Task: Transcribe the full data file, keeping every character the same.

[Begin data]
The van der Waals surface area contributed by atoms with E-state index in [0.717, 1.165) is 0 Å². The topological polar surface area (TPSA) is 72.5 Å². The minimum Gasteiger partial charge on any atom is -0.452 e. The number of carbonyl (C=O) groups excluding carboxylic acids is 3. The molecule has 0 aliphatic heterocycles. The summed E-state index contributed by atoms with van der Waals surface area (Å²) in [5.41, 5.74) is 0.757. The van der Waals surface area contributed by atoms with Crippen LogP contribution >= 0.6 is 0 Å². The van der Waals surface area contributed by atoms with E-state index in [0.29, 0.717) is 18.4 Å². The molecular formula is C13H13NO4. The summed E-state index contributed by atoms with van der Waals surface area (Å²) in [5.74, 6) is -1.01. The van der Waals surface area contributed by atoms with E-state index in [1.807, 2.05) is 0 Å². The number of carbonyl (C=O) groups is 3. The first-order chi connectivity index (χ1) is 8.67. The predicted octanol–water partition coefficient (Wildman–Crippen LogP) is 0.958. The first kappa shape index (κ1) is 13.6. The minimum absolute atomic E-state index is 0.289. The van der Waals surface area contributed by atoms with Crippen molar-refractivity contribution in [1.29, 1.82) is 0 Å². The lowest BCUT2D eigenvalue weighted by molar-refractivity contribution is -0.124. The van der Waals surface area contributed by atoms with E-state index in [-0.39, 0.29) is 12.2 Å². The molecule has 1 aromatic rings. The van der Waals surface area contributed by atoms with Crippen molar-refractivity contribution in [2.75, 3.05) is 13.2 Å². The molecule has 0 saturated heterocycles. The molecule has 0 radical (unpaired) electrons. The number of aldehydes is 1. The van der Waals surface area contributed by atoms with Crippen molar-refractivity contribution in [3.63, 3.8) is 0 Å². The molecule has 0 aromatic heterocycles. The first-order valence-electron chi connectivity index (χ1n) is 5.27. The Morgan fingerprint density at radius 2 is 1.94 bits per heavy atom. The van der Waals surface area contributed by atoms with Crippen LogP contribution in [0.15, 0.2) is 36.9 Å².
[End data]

The van der Waals surface area contributed by atoms with E-state index in [0.717, 1.165) is 0 Å². The topological polar surface area (TPSA) is 72.5 Å². The minimum Gasteiger partial charge on any atom is -0.452 e. The number of carbonyl (C=O) groups excluding carboxylic acids is 3. The molecule has 0 aliphatic heterocycles. The summed E-state index contributed by atoms with van der Waals surface area (Å²) in [5.41, 5.74) is 0.757. The van der Waals surface area contributed by atoms with Crippen LogP contribution >= 0.6 is 0 Å². The van der Waals surface area contributed by atoms with E-state index in [0.29, 0.717) is 18.4 Å². The molecular formula is C13H13NO4. The summed E-state index contributed by atoms with van der Waals surface area (Å²) in [5.74, 6) is -1.01. The van der Waals surface area contributed by atoms with E-state index in [1.807, 2.05) is 0 Å². The number of carbonyl (C=O) groups is 3. The first-order chi connectivity index (χ1) is 8.67. The predicted octanol–water partition coefficient (Wildman–Crippen LogP) is 0.958. The first kappa shape index (κ1) is 13.6. The minimum absolute atomic E-state index is 0.289. The van der Waals surface area contributed by atoms with Crippen molar-refractivity contribution in [1.29, 1.82) is 0 Å². The lowest BCUT2D eigenvalue weighted by molar-refractivity contribution is -0.124. The van der Waals surface area contributed by atoms with E-state index in [-0.39, 0.29) is 12.2 Å². The molecule has 1 aromatic rings. The van der Waals surface area contributed by atoms with Crippen molar-refractivity contribution in [2.75, 3.05) is 13.2 Å². The molecule has 0 saturated heterocycles. The molecule has 0 radical (unpaired) electrons. The number of aldehydes is 1. The van der Waals surface area contributed by atoms with Crippen molar-refractivity contribution in [3.63, 3.8) is 0 Å². The molecule has 0 aromatic heterocycles. The first-order valence-electron chi connectivity index (χ1n) is 5.27. The Morgan fingerprint density at radius 2 is 1.94 bits per heavy atom. The van der Waals surface area contributed by atoms with Crippen LogP contribution in [0.15, 0.2) is 36.9 Å².